With the excessive precipitation and topsy-turvy weather over the last few months, it has been difficult to get out and about at the weekends for a ‘proper walk’, but a couple of weeks ago it was warm and dry enough for an excursion to a nature reserve. It was easy to pick which one – RSPB Middleton Lakes in Staffordshire – as myself and partner Ed had visited in 2016 and really enjoyed it, so had been keen to return ever since.
We arrived just before lunchtime and parked up in the well-kept car park which is free for RSPB members or a reasonable £3 for non-members. From the car park you can either head through a small wooded area to a little square of shops and eateries, as well as Middleton Hall, or in the other direction past the RSPB hut straight to the reserve. We decided to have some lunch first in Bake180 Coffee Shop which offers a variety of light bites, treats and drinks, and also sells the RSPB pin badges if you want to add to your collection, which is exactly what I did. I donated some money and chose a blue tit and pied wagtail. Once we had finished eating, we headed back through the car park, picked up a map from the RSPB hut, which also has lots of information leaflets, badges and a chalkboard with interesting daily sightings written on it by visitors, and then we made our way into the reserve.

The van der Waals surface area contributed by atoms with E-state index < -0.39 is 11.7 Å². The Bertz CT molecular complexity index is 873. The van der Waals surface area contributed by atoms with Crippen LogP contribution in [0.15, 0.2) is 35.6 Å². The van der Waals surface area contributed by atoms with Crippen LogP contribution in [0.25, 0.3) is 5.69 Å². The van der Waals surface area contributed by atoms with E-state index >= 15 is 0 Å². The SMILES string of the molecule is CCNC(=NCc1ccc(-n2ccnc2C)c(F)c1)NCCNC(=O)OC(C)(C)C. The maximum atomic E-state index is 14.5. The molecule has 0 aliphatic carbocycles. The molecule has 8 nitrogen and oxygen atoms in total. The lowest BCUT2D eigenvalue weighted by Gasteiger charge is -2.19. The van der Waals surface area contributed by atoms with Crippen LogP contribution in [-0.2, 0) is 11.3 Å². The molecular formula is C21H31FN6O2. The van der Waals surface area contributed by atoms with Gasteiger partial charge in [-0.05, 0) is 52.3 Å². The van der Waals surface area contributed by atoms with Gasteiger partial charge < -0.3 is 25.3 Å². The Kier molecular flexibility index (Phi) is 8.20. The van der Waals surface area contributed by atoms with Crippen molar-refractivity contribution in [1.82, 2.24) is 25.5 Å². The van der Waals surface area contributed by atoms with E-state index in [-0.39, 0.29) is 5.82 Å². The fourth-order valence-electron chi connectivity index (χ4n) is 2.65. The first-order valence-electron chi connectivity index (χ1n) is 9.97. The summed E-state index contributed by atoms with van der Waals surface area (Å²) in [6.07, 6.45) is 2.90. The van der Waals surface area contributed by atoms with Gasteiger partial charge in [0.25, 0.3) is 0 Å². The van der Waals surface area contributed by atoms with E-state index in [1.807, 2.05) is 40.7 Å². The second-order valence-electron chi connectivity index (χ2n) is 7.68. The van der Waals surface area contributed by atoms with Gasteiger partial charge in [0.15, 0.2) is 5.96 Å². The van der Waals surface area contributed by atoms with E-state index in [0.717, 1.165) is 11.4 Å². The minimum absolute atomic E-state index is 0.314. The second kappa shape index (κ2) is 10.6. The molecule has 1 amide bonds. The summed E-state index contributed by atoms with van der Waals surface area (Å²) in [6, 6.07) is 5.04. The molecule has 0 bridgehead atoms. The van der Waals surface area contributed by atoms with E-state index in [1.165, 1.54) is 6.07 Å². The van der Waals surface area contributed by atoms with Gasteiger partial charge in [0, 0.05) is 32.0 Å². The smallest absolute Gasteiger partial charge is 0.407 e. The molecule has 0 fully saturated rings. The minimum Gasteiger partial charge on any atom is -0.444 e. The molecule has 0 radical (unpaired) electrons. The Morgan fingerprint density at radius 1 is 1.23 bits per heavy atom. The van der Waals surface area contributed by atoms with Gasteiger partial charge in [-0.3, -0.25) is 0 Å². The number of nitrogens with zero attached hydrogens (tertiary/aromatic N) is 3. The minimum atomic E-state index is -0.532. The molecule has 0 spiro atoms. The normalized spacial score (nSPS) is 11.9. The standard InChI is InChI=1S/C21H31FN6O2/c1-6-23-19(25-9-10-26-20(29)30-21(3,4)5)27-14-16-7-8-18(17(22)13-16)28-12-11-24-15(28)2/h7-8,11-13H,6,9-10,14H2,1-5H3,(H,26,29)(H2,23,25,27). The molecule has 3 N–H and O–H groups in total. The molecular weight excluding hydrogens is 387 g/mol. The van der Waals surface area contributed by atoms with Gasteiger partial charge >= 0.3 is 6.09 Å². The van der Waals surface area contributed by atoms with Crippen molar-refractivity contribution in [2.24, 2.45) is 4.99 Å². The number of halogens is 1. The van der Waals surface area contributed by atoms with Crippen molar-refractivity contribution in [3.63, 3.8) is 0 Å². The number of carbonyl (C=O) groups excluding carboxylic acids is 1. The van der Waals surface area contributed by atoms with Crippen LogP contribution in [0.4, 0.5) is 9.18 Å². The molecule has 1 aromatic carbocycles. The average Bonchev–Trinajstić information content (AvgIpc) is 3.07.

Middleton Lakes is a relatively young RSPB reserve, having been acquired in 2007. It has since been developed into a lovely site which benefits numerous bird species as well as other wildlife such as otters and of course, the visitors. The site is described as “one of the best birdwatching sites in the area”, which I certainly agree with as it is divided into sections – water, woodland, grassland and reedbeds, and has various viewpoints, a large lookout, nature trails, a rookery and a heronry! The conservation work and management that has been done already and continues to take place at Middleton Lakes is ultimately creating a ‘refuge’ for many beautiful birds and excitingly, the RSPB say that it “will become the most important site for breeding waders in the Midlands”.
It was really enjoyable exploring the different areas of the reserve and spotting the wildlife related to the surrounding nature and environments. Our favourite spots were a large grass snake (the first either of us had seen in the wild) and a beautiful pheasant who casually wandered up to us through the grass and took a liking to Ed. He stayed at our feet for a lengthy photo-shoot and good old feather study, and followed Ed’s steps until we could stay no longer. I was very pleased with my photographs of the pheasant and many stunning plants throughout the reserve, some of which you can view on my Instagram page.
I plan to visit Middleton Lakes more often and explore it further, so keep your eye out for future posts about my current favourite nature reserve. In the meantime I would love to hear about your favourite nature reserves!
© RSPB Middleton Lakes, April 2018